Because of it's condition I didn't try to run it. Just started tearing it down to find all the damage.
I found what I think is the serial # under the vise handle
Jim
Hi Jim, I would be curious to see some pictures of your machine. This machine is not perfect and I have found a couple bad parts,broken castings. I have been cleaning 90 plus years of crud off of all the parts so discovering a few uglies. That said, I am still commited to getting this working.
 

tertiaryjim

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#29
Here's a view.
IMG_9687 - p.jpg IMG_9687 - p.jpg IMG_9681 - p.jpg IMG_9687 - p.jpg IMG_9681 - p.jpg IMG_9811.JPG
Don't know why the two pics loaded twice.
This has the gearbox. I found three speeds but only saw a six speed listed in the literature you posted. A big thanks for that.
Haven't read all the information yet but it will really help setting up when the saw is ready to run.
The 90 deg dovetails on the saw frame were badly worn and the mating rails worn out. The OB end of the saw frame was broken and repaired by persons unknown. They welded it back 0.140" offset.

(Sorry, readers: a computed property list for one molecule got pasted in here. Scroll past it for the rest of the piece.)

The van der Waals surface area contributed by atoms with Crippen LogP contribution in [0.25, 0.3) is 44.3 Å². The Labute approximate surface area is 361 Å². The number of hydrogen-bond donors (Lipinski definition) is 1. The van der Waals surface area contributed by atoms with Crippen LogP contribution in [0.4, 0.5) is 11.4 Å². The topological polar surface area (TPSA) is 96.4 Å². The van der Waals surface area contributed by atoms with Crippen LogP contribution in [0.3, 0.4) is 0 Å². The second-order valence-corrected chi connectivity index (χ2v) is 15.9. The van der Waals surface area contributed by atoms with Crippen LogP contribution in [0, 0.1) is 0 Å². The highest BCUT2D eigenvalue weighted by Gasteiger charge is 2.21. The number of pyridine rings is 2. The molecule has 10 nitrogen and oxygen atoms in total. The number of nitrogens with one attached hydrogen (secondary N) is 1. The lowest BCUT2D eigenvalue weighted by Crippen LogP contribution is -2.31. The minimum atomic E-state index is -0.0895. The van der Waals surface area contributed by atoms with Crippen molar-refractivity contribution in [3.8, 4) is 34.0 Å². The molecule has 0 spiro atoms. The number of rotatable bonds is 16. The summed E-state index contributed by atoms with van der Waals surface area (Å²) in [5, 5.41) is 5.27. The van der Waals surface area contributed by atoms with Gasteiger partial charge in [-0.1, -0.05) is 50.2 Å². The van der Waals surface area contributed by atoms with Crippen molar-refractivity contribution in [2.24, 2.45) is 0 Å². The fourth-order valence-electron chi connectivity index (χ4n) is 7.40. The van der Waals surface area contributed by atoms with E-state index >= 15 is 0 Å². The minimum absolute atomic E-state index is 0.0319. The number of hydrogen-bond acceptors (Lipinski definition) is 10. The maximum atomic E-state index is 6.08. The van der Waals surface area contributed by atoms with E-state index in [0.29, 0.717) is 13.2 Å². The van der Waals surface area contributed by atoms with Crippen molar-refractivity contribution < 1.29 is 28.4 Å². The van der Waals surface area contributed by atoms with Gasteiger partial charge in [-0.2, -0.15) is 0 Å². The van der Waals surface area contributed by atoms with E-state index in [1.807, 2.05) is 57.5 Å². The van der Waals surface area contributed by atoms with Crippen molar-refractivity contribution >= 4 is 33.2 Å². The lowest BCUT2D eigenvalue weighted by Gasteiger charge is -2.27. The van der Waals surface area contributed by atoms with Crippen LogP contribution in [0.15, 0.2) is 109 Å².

Thats the most significant damage found so far but it's gonna take some time to complete.
Though it's only partially disassembled I have taken some detail pics should you need to see something closer.
Because these have adjustable cutting tension and lift on the back stroke they are top of the line.
 

Ski

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#30
Interesting your saw had a broken saw frame. That is what I found recently on this one. Broken piece is missing on this one. Would be interesting to see both ends of the saw frame with all blade attaching hardware. I have welded cast iron a bunch of times successfully but I am checking into repair options. It needs to be built up and strong so incline to find a professional to do the build up. I have searched for used parts but not one thing found yet.